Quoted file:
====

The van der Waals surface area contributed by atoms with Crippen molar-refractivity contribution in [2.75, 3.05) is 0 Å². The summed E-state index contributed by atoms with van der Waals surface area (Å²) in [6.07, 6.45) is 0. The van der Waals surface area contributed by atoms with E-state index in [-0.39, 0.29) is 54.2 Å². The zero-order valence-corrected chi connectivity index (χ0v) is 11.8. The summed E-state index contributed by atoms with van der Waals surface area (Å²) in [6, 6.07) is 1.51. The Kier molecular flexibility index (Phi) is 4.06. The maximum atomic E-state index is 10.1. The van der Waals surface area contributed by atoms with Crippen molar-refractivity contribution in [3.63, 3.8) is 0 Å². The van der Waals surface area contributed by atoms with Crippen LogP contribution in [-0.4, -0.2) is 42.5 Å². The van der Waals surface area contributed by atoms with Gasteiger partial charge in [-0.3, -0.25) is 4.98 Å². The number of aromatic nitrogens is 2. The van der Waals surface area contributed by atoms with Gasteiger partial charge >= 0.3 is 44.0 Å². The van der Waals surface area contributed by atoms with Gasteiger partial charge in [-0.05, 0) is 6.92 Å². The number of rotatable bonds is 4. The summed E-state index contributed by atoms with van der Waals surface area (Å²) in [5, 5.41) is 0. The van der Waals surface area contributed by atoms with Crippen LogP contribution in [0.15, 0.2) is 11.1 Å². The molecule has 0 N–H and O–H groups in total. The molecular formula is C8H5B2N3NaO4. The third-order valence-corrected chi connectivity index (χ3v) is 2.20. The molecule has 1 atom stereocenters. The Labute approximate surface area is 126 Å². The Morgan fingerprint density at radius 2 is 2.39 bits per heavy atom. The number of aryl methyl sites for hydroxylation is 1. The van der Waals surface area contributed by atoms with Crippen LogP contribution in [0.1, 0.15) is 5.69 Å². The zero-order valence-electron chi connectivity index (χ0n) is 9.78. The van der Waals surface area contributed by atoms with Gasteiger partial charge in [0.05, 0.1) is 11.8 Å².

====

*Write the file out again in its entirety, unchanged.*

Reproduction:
The van der Waals surface area contributed by atoms with Crippen molar-refractivity contribution in [2.75, 3.05) is 0 Å². The summed E-state index contributed by atoms with van der Waals surface area (Å²) in [6.07, 6.45) is 0. The van der Waals surface area contributed by atoms with E-state index in [-0.39, 0.29) is 54.2 Å². The zero-order valence-corrected chi connectivity index (χ0v) is 11.8. The summed E-state index contributed by atoms with van der Waals surface area (Å²) in [6, 6.07) is 1.51. The Kier molecular flexibility index (Phi) is 4.06. The maximum atomic E-state index is 10.1. The van der Waals surface area contributed by atoms with Crippen molar-refractivity contribution in [3.63, 3.8) is 0 Å². The van der Waals surface area contributed by atoms with Crippen LogP contribution in [-0.4, -0.2) is 42.5 Å². The van der Waals surface area contributed by atoms with Gasteiger partial charge in [-0.3, -0.25) is 4.98 Å². The number of aromatic nitrogens is 2. The van der Waals surface area contributed by atoms with Gasteiger partial charge >= 0.3 is 44.0 Å². The van der Waals surface area contributed by atoms with Gasteiger partial charge in [-0.05, 0) is 6.92 Å². The number of rotatable bonds is 4. The summed E-state index contributed by atoms with van der Waals surface area (Å²) in [5, 5.41) is 0. The van der Waals surface area contributed by atoms with Crippen LogP contribution in [0.15, 0.2) is 11.1 Å². The molecule has 0 N–H and O–H groups in total. The molecular formula is C8H5B2N3NaO4. The third-order valence-corrected chi connectivity index (χ3v) is 2.20. The molecule has 1 atom stereocenters. The Labute approximate surface area is 126 Å². The Morgan fingerprint density at radius 2 is 2.39 bits per heavy atom. The number of aryl methyl sites for hydroxylation is 1. The van der Waals surface area contributed by atoms with Crippen LogP contribution in [0.1, 0.15) is 5.69 Å². The zero-order valence-electron chi connectivity index (χ0n) is 9.78. The van der Waals surface area contributed by atoms with Gasteiger partial charge in [0.05, 0.1) is 11.8 Å².